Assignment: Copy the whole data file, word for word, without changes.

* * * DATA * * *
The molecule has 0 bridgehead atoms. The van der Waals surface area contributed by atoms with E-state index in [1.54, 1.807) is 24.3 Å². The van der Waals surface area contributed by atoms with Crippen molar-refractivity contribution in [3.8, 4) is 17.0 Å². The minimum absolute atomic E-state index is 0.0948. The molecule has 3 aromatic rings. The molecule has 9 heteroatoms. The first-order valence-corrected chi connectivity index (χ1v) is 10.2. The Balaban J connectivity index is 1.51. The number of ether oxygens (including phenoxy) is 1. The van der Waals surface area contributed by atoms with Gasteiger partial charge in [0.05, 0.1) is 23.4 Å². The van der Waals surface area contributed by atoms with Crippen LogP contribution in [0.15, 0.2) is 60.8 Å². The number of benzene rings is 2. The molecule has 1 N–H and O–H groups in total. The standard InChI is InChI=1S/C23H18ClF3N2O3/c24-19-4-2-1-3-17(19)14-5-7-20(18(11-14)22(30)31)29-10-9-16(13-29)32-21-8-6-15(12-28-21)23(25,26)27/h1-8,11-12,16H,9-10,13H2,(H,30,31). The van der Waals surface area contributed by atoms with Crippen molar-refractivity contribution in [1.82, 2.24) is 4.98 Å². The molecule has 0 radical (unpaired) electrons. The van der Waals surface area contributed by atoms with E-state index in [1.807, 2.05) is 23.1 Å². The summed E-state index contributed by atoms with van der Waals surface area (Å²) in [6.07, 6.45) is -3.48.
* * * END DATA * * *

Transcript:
The molecule has 0 bridgehead atoms. The van der Waals surface area contributed by atoms with E-state index in [1.54, 1.807) is 24.3 Å². The van der Waals surface area contributed by atoms with Crippen molar-refractivity contribution in [3.8, 4) is 17.0 Å². The minimum absolute atomic E-state index is 0.0948. The molecule has 3 aromatic rings. The molecule has 9 heteroatoms. The first-order valence-corrected chi connectivity index (χ1v) is 10.2. The Balaban J connectivity index is 1.51. The number of ether oxygens (including phenoxy) is 1. The van der Waals surface area contributed by atoms with Gasteiger partial charge in [0.05, 0.1) is 23.4 Å². The van der Waals surface area contributed by atoms with Crippen LogP contribution in [0.15, 0.2) is 60.8 Å². The number of benzene rings is 2. The molecule has 1 N–H and O–H groups in total. The standard InChI is InChI=1S/C23H18ClF3N2O3/c24-19-4-2-1-3-17(19)14-5-7-20(18(11-14)22(30)31)29-10-9-16(13-29)32-21-8-6-15(12-28-21)23(25,26)27/h1-8,11-12,16H,9-10,13H2,(H,30,31). The van der Waals surface area contributed by atoms with Crippen molar-refractivity contribution in [1.82, 2.24) is 4.98 Å². The molecule has 0 radical (unpaired) electrons. The van der Waals surface area contributed by atoms with E-state index in [1.807, 2.05) is 23.1 Å². The summed E-state index contributed by atoms with van der Waals surface area (Å²) in [6.07, 6.45) is -3.48.